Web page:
At Amazon re:Invent in Las Vegas today, Amazon Web Services (AWS) CEO Andy Jassy introduced three new artificial intelligence and machine learning services to help developers create cool new applications based on images, text, and audio.
Jassy said a lot of companies don’t realize the heritage Amazon has in artificial intelligence (AI) and machine learning. He said Amazon has had “thousands of people dedicated to AI” for a long time. Their work has resulted in Amazon’s recommendation engines for products. The company’s fulfillment processes are also driven by machine learning. And its Alexa service that powers its Echo devices is based on Amazon AI software.
Amazon not only wants to use its AI capabilities for itself, but it also wants to sell its knowledge-base to others who want to develop new applications.
“We have always tried to take and make what we use ourselves and expose it for you,” said Jassy.
To that end, he announced Amazon Rekognition, a new service where software detects and categorizes objects in an image. It allows customers to build applications that can search for data within pictures. And it goes beyond the basic facts in the image to also include context such as whether a person in the picture is smiling or frowning.
Secondly, Jassy announced Polly, a text-to-speech service. Users can send a text message to Polly, and the software then spins out an MP3 stream that repeats and clarifies the message. It’s available in 47 different voices in 24 languages.
AWS also capitalized on the natural language platform it uses for Alexa, today rolling out Amazon LEX. The natural language service allows developers to create conversational applications. For example, an end user might submit a piece of text or audio to inquire about booking a flight. Then the app could ask relevant questions – kind of like a travel agent – to find and book the best flight.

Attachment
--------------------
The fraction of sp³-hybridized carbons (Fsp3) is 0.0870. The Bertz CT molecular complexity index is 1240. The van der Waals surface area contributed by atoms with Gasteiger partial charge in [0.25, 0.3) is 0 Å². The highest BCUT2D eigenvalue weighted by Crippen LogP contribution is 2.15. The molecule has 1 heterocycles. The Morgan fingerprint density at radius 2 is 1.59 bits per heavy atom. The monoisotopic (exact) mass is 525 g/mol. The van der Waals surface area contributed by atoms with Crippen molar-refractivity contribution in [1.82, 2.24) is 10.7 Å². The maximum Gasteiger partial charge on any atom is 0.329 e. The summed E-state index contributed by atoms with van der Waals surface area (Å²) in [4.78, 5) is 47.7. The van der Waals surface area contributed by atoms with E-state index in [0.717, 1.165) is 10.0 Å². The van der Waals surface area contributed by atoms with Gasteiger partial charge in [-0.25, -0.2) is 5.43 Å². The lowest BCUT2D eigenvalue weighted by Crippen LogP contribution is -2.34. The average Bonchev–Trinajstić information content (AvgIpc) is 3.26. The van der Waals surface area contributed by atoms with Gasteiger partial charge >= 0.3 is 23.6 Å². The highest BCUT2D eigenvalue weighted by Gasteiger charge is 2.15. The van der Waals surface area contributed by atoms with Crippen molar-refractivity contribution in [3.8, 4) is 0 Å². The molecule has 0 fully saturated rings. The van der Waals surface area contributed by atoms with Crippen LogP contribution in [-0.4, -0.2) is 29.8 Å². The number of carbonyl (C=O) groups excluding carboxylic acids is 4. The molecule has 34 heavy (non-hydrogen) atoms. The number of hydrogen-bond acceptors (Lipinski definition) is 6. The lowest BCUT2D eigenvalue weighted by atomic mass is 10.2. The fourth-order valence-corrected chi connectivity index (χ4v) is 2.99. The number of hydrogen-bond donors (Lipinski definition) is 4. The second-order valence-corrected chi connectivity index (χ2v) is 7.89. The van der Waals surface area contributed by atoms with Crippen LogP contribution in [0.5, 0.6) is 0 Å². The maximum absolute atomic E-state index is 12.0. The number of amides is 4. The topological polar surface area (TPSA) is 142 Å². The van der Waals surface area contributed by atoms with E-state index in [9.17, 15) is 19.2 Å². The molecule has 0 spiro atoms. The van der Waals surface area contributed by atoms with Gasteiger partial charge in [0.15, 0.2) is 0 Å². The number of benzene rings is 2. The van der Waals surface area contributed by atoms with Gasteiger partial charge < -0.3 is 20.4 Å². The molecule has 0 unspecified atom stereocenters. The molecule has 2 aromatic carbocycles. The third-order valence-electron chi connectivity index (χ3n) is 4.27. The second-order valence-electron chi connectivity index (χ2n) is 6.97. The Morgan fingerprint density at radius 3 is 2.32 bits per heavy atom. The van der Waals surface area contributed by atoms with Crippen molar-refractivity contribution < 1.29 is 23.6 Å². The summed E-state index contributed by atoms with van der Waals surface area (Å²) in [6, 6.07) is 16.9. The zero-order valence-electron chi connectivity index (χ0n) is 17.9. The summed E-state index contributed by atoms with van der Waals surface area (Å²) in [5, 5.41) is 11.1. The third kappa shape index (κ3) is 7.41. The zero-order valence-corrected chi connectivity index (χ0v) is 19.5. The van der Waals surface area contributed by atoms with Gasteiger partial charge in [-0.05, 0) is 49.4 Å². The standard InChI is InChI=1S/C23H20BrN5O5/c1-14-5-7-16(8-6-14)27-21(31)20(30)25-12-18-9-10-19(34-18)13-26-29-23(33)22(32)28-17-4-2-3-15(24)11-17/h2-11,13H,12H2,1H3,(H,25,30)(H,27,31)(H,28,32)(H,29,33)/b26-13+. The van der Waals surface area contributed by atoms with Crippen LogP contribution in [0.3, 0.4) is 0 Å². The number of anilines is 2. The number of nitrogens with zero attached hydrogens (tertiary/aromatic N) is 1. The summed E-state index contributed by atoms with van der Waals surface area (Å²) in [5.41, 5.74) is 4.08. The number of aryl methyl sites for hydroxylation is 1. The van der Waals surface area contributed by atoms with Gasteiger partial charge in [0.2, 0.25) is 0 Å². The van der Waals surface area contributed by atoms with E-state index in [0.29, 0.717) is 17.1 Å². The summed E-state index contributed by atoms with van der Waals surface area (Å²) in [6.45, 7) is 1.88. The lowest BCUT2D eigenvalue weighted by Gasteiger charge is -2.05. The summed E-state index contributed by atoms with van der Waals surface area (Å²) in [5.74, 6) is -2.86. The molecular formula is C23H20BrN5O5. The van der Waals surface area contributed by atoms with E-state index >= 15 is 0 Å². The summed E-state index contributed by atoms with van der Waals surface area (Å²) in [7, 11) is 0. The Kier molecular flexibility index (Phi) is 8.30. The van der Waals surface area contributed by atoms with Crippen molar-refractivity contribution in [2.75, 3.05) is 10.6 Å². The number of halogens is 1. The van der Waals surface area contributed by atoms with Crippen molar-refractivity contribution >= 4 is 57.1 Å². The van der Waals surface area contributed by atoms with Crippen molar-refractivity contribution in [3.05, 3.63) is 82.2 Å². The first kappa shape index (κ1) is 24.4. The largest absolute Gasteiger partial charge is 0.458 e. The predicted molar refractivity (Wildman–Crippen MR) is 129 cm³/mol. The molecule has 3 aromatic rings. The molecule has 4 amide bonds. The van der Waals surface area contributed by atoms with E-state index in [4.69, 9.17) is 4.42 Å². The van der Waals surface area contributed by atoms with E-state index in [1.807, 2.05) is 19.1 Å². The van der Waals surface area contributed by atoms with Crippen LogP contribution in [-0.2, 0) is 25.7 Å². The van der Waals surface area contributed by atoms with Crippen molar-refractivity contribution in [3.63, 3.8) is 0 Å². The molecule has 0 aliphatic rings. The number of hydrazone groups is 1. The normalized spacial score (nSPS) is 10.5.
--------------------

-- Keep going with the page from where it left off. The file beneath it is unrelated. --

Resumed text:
New EC2 Instances
Jassy also today introduced a slew of upgrades to its EC2 instance families.
AWS T2 instances are its low cost, versatile instances. Today the company launched two more sizes within T2 to meet customer demand for larger memory footprints.
AWS introduced R4 instances, expanding on its R3 memory-intensive family. In R4, it boosted both memory caching and memory speed.
Expanding on its I2 instances, AWS announced that in 2017 it will roll out I3 instances designed to meet the needs of the most demanding I/O workloads.
Boosting its C4 compute-optimized instances, AWS announced its new C5 family based on Intel’s new Xeon Skylake processor.
To give AWS customers access to hardware acceleration, the company is making programmable hardware — field-programmable gate arrays (FPGAs) — available to its F1 instances.
For customers who want to spin up virtual private services (VPS), quickly, AWS created its new Lightsail VPS service.
Finally, Jassy said customers don’t always need all their available GPU cycles; sometimes they’re running a workload where they need “just a sliver of a GPU.” So today, he announced a new service called elastic GPU. It allows customers to attach GPU to any of AWS’s nine EC2 instances.
Photo: AWS CEO Andy Jassy at Re:invent, talking about how businesses must embrace technological change if they want to achieve “immortality.”